Safe as houses: Do you know how financially secure your landlord is?
Anyone with a buy-to-let mortgage will not benefit from the government's announcement on delaying interest payments, and that could be bad news for tenants.
Landlords with buy-to-let mortgages are now falling behind with their payments more quickly than owner occupiers, according to the latest figures from the Council of Mortgage lenders.
If that leads to repossession, tenants are often not told what is happening and can very quickly face losing their home through no fault of their own.
Are you a tenant facing losing your home through no fault of your own?
Or perhaps you are a landlord in financial difficulty.
Do you think more should be done to help landlords if they fall into arrears?
Maybe you feel there is a big difference between bailing out a landlord and bailing out someone who is living in their own home.
We asked for your comments, a selection of which are below. The debate is now closed.
MOST RECENT COMMENTS:
When I started renting I had to pay high fees to an agency who essentially did nothing. They made me provide financial details, references and details of my work. I had no details of the landlord's situation which in the current light seems to be an imbalance in our rights. I signed a lease agreement for 12 months, which would continue even to a new owner. The same should apply in the case of a repossession with the bank acting as my landlord until the contract expires.
Buy-to-let mortgage boom drove a lot of the unsustainable rise in house prices - egged on by the banks with their irresponsible lending. I have the deepest sympathy for the tenants of these properties - maybe they should be helped to buy the properties themselves at a realistic price - after all their rent was paying off the mortgage and also lining the pocket of the landlord.
I am a tenant facing this situation right now and, from what I've been told, it is not generally the case that the tenancy agreement continues after repossession by the lender. Even when the landlord has a buy-to-let mortgage, the tenancy agreement becomes void. The tenants, who have paid their rent and looked after the property, are treated no better than squatters. The lenders want vacant possession and then sell the property. Although a "notice to occupier" should be sent to the property 14 days before the court hearing, many tenants miss this and know nothing until the bailiff is at the door. The tenants are given just enough time to pack a bag & get out (if they happen to be in at the time), the locks are changed, and they then have 14 days to pick up their belongings. And there's a further problem now: with so many buy-to-let properties being repossessed, one may well end up in the same situation again in a few months' time. As a tenant it is very difficult to find out much about the landlord before taking out a lease, certainly not their mortgage position. As a tenant you pay a fee for credit referencing on yourself; it's about time we had the same kind of thing for landlords. Tenants require more protection, as they risk being literally out on the street if the landlord defaults. When are we going to get a change in the law so that rent-paying, law-abiding tenants get reasonable notice following repossession (e.g. a minimum of 2 months notice, the same as under Section 21 of the Housing Act 1988)?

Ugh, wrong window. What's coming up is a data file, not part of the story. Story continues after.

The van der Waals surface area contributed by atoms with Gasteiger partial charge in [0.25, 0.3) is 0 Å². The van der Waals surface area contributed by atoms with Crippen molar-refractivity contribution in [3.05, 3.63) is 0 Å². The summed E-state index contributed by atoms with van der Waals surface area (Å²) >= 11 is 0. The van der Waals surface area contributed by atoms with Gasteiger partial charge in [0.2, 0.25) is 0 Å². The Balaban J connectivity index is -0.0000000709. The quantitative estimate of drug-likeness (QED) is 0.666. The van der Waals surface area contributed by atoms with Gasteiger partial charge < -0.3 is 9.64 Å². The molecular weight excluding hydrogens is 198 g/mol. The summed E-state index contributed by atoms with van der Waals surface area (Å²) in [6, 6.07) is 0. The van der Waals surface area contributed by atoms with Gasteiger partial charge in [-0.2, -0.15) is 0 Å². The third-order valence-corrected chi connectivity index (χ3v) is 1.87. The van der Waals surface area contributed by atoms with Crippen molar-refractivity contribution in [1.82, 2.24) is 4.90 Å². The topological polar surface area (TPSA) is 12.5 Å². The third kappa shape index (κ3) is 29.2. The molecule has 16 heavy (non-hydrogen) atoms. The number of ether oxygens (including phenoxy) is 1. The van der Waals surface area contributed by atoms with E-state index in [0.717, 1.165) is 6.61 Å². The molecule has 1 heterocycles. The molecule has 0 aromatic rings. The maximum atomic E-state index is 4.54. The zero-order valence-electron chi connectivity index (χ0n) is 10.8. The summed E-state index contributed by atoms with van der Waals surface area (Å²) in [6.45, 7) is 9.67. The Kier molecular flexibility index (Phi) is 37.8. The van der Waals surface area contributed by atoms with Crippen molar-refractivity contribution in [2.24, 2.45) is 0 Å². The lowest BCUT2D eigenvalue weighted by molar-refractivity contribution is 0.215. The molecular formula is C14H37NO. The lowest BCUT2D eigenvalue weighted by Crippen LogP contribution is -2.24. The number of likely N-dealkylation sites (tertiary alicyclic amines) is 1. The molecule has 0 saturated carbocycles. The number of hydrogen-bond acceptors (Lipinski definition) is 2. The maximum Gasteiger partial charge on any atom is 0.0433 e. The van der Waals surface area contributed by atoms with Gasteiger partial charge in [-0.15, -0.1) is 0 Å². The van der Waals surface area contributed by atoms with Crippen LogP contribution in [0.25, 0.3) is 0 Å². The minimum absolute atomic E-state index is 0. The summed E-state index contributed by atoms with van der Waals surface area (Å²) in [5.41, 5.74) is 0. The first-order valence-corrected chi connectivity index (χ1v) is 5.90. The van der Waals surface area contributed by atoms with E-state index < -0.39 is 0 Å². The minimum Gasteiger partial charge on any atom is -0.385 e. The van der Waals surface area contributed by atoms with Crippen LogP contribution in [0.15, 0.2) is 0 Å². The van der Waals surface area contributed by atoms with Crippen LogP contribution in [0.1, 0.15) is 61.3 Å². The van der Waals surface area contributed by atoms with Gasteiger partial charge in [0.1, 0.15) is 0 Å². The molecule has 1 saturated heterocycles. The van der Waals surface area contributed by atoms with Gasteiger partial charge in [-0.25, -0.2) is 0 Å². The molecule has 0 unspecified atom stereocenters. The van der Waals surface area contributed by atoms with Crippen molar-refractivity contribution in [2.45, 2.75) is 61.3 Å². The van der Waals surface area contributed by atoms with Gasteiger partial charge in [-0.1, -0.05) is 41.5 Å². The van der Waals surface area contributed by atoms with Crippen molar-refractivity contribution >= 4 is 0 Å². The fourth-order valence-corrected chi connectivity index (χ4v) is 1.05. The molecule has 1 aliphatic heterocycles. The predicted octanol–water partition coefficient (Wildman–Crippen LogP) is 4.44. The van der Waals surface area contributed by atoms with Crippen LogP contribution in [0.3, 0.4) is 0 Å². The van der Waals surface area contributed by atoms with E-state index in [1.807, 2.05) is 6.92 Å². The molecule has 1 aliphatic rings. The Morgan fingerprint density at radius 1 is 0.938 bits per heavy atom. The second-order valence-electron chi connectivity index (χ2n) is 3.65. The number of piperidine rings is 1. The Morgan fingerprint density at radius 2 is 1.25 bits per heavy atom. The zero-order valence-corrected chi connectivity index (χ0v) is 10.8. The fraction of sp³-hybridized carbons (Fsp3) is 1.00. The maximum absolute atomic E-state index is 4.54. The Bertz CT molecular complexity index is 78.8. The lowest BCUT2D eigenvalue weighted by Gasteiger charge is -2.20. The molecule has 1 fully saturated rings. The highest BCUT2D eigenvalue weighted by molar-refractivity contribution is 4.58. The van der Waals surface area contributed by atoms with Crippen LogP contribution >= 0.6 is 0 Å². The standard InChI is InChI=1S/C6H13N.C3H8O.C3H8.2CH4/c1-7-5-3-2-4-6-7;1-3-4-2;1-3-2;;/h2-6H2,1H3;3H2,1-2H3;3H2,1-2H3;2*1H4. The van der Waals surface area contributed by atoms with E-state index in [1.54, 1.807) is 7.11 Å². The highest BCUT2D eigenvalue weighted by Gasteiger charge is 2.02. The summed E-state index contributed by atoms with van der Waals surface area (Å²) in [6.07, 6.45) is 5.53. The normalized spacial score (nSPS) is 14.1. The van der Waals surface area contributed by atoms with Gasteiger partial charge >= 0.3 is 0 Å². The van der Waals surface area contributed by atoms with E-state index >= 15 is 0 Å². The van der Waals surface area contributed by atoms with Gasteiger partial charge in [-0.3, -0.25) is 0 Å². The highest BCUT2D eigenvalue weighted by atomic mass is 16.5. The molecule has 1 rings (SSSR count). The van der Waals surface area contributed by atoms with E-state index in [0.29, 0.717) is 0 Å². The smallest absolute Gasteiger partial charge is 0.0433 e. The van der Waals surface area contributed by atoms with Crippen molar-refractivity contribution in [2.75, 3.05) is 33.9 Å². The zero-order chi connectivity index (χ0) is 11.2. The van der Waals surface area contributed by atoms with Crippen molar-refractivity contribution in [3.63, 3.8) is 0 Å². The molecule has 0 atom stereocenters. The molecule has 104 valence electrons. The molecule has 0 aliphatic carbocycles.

From your other readers comments it would seem that it is the bailiffs that require regulating. To turn up at someone's door and force entry without understanding the real legal position behind the occupancy is not acceptable. As a past landlord I deplore that sort of behaviour and would be mortified to think of a young couple being treated in such an underhand manner. I wonder if some lenders quietly endorse such behaviour as a quick clean fix?
Anthony Thomson, Fareham
I regard the whole of the "borrow-to-let" industry as another example of how the effectively unregulated UK finance industry allows immoral people to make money at the expense of the poorest or most vulnerable of UK society. If you have the capital to purchase a property outright and then let it, fair enough. But to borrow money to purchase a property to let it? How immoral is that? To borrow money from a bank, buy the property, then sit on your backside collecting the profit? A sickening business model employed by lazy, antisocial people. It also pushes up property prices and rents. The results of when it goes wrong are becoming apparent. Homeless people. Blameless people who didn't or couldn't take the risk of taking out insane loans on ridiculously overpriced property. A simple answer to these problems would be to outlaw loans on residential property which isn't the lenders primary residence.